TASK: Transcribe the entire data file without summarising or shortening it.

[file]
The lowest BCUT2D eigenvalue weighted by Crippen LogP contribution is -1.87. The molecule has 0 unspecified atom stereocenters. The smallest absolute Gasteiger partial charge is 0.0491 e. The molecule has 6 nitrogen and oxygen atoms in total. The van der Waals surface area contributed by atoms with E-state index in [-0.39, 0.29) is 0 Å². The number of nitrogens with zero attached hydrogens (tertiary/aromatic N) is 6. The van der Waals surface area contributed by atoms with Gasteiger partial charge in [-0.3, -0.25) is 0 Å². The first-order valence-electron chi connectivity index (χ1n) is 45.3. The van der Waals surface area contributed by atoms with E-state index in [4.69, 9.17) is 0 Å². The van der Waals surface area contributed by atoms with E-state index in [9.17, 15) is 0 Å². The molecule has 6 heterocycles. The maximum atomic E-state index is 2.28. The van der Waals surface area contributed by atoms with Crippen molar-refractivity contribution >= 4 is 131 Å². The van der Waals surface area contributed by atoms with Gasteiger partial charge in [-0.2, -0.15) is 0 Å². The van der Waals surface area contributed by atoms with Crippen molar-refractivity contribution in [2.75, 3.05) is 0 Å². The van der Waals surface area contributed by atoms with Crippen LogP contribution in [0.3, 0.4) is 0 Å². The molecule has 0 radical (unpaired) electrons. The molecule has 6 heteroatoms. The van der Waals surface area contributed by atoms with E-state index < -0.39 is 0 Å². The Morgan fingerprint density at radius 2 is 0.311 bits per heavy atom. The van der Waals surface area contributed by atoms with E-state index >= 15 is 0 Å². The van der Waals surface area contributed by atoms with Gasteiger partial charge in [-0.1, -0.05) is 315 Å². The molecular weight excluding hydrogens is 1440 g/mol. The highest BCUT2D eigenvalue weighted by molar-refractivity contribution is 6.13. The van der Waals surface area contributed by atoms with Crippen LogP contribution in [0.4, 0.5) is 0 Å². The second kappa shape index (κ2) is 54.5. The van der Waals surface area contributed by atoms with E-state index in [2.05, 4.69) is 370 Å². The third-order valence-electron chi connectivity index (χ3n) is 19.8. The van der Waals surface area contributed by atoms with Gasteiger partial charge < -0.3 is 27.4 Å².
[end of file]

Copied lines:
The lowest BCUT2D eigenvalue weighted by Crippen LogP contribution is -1.87. The molecule has 0 unspecified atom stereocenters. The smallest absolute Gasteiger partial charge is 0.0491 e. The molecule has 6 nitrogen and oxygen atoms in total. The van der Waals surface area contributed by atoms with E-state index in [-0.39, 0.29) is 0 Å². The number of nitrogens with zero attached hydrogens (tertiary/aromatic N) is 6. The van der Waals surface area contributed by atoms with Gasteiger partial charge in [-0.3, -0.25) is 0 Å². The first-order valence-electron chi connectivity index (χ1n) is 45.3. The van der Waals surface area contributed by atoms with E-state index in [4.69, 9.17) is 0 Å². The van der Waals surface area contributed by atoms with E-state index in [9.17, 15) is 0 Å². The molecule has 6 heterocycles. The maximum atomic E-state index is 2.28. The van der Waals surface area contributed by atoms with Crippen molar-refractivity contribution >= 4 is 131 Å². The van der Waals surface area contributed by atoms with Gasteiger partial charge in [-0.2, -0.15) is 0 Å². The van der Waals surface area contributed by atoms with Crippen molar-refractivity contribution in [2.75, 3.05) is 0 Å². The van der Waals surface area contributed by atoms with Crippen LogP contribution in [0.3, 0.4) is 0 Å². The molecule has 0 radical (unpaired) electrons. The molecule has 6 heteroatoms. The van der Waals surface area contributed by atoms with E-state index < -0.39 is 0 Å². The Morgan fingerprint density at radius 2 is 0.311 bits per heavy atom. The van der Waals surface area contributed by atoms with E-state index >= 15 is 0 Å². The van der Waals surface area contributed by atoms with Gasteiger partial charge in [-0.1, -0.05) is 315 Å². The molecular weight excluding hydrogens is 1440 g/mol. The highest BCUT2D eigenvalue weighted by molar-refractivity contribution is 6.13. The van der Waals surface area contributed by atoms with Crippen LogP contribution in [0.4, 0.5) is 0 Å². The second kappa shape index (κ2) is 54.5. The van der Waals surface area contributed by atoms with E-state index in [2.05, 4.69) is 370 Å². The third-order valence-electron chi connectivity index (χ3n) is 19.8. The van der Waals surface area contributed by atoms with Gasteiger partial charge < -0.3 is 27.4 Å².